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Tasmanian Tour

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9. The North Coast Region and a Day Trip


A. From Rosebery to the North Coast and a return to Devonport Ferry Terminal

The distance is approx 250km on the Lyell Highway and the tarred coast road. Head towards Queenstown. You are in tramway country now, so keep an eye out for any narrow gauge track formations leading away from the road. Rosebery, population 2,500, on the Pieman river, owes its life to the discovery of gold in the local creek in 1893.



Emu Bay Railway train with five locomotives near Rosebery

Electrolytic Zinc company treatment plants concentrate copper, lead and zinc plus silver and gold. Turn off uphill at the towns only traffic lights to the EBR rail siding. I spotted the nearby free swimming pool from the sweltering cabin of an EBR locomotive shunting the siding on a hot summers day. Guess where I went the next day. Williamsford is a detour off the highway 5km south of Rosebery. Follow the pylons of the old bucket way for 5km up the hill. This ghost town featured a twin 1.6km cable haulage railway (1899), from the Hercules Mine on top of Mt Read to the ore bins in the valley. This was still working in 1978.



Williamsford Cableway to the Hercules Mine on Mt Read

Remains can be found of the shunting yard and the station area. Further along the yard a sign points to a 3 hour return walk to Montezuma Falls (104m), spraying over the remains of the rail bridge. Renison Bell, population 1,000 on the Pieman River, is now the largest tin mine in Australia. Begun in 1905, it loads directly onto the Emu Bay Railroad sidings.

Instead of turning right to Zeehan, turn left and head west for 5km towards the ghost town of Dundas. The road follows the formation of the Zeehan to Dundas Tramway to enter a small valley. Remnants of the townstead such as house chimneys and bedframes remain. Travel another 2 km to the small mine entrance which was still worked in the 1990's. Continue south down the highway for another 10km and turn left onto the Lake Alexander Road at the Henty Glacial Moraine sign.



The Hentry Glacial Moraine Road

Head along the road for 1km to the viewing area. You can continue for another 30km through photogenic lakeside scenery to the Murchison highway just south of Tullah. Turn right to head north over the bridge towards Somerset and Burnie on the north coast. Keep heading North to the big Waratah crossroad. Two roads lead to the north coast.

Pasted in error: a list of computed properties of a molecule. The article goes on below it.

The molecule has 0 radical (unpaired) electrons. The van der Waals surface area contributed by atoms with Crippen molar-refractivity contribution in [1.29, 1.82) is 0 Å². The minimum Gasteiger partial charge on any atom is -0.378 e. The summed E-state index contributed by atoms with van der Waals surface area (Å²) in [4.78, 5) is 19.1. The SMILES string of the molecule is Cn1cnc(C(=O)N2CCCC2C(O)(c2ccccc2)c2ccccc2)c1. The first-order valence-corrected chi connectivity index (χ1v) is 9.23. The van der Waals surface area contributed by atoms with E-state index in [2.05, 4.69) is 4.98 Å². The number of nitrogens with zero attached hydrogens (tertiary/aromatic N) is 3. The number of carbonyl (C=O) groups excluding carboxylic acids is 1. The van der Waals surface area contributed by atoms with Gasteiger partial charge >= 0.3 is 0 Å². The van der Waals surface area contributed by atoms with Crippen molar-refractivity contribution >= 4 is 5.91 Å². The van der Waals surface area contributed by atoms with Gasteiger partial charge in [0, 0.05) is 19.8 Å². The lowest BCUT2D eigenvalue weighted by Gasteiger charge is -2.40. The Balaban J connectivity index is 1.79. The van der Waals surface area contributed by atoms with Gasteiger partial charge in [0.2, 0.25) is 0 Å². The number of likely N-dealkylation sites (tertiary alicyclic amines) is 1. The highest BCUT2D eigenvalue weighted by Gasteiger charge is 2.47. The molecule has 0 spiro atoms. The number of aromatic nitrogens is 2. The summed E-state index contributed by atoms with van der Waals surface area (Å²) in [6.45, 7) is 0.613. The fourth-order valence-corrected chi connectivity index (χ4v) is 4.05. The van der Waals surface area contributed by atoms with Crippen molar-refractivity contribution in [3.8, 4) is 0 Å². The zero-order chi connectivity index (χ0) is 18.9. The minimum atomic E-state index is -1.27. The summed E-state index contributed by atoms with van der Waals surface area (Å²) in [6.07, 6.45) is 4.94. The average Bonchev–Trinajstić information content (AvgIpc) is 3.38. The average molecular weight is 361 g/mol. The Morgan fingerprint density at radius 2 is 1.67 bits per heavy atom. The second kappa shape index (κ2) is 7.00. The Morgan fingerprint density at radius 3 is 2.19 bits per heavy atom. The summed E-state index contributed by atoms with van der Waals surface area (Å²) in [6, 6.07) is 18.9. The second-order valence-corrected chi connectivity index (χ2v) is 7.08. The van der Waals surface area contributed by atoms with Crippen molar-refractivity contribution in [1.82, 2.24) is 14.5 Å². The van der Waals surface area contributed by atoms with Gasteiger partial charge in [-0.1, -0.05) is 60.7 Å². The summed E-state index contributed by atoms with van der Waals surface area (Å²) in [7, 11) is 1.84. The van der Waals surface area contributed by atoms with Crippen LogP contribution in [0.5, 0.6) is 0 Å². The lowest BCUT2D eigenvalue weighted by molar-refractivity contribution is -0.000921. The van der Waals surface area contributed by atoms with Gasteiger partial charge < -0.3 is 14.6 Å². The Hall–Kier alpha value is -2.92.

The right turn is new and heads throught the old Emu Bay Railway stations of Hampshire, Highclere and Ridgley. The older left road winds under the overhanging trees of the Parrawe area and through the spectacular Hellyer Gorge to Somerset. Be careful should you park to photograph the trees as the roadside may subside. Turn right at Bass Strait towards Devonport.



Hellyer Gorge Trees



B. An interesting Day Trip to Paradise

If you have time before the boat departs, head South for a 100km day round trip. Sheffield, population 900, is famed for its many murals that decorate the whole town. The local Kentish Plains support sheep, dairying and crops.



Sheffield, with the Kentish Hills in the background

Lake Barrington was the site for the 1990 World Rowing Championships. Enter the picnic area at Roland, with its Lavender Farm, on the southern end of the lake. The Mersey-Forth Hydroelectric Scheme is the most complex in Tasmania and contains seven dams and three tunnels. Drive 10km south to tiny Paradise, nestling beside Mount Roland (1,234m).



This is Paradise - Accept No Substitute

Railton, population 950, with its 700m deep deposits of limestone (130 million tonnes) supporting the Goliath Cement Works (1928). Latrobe, population 3,400, used to be a port with shipyards on the Mersey river. It is now famous for producing world leading cyclists and axemen. The worlds first Axemans Carnival was held in 1891, and led to the United Australian Axemans Association. The Cycling Club (1896) hosts Australia's premier Latrobe Wheel cycling race every Boxing Day. Victorian age shops line the main street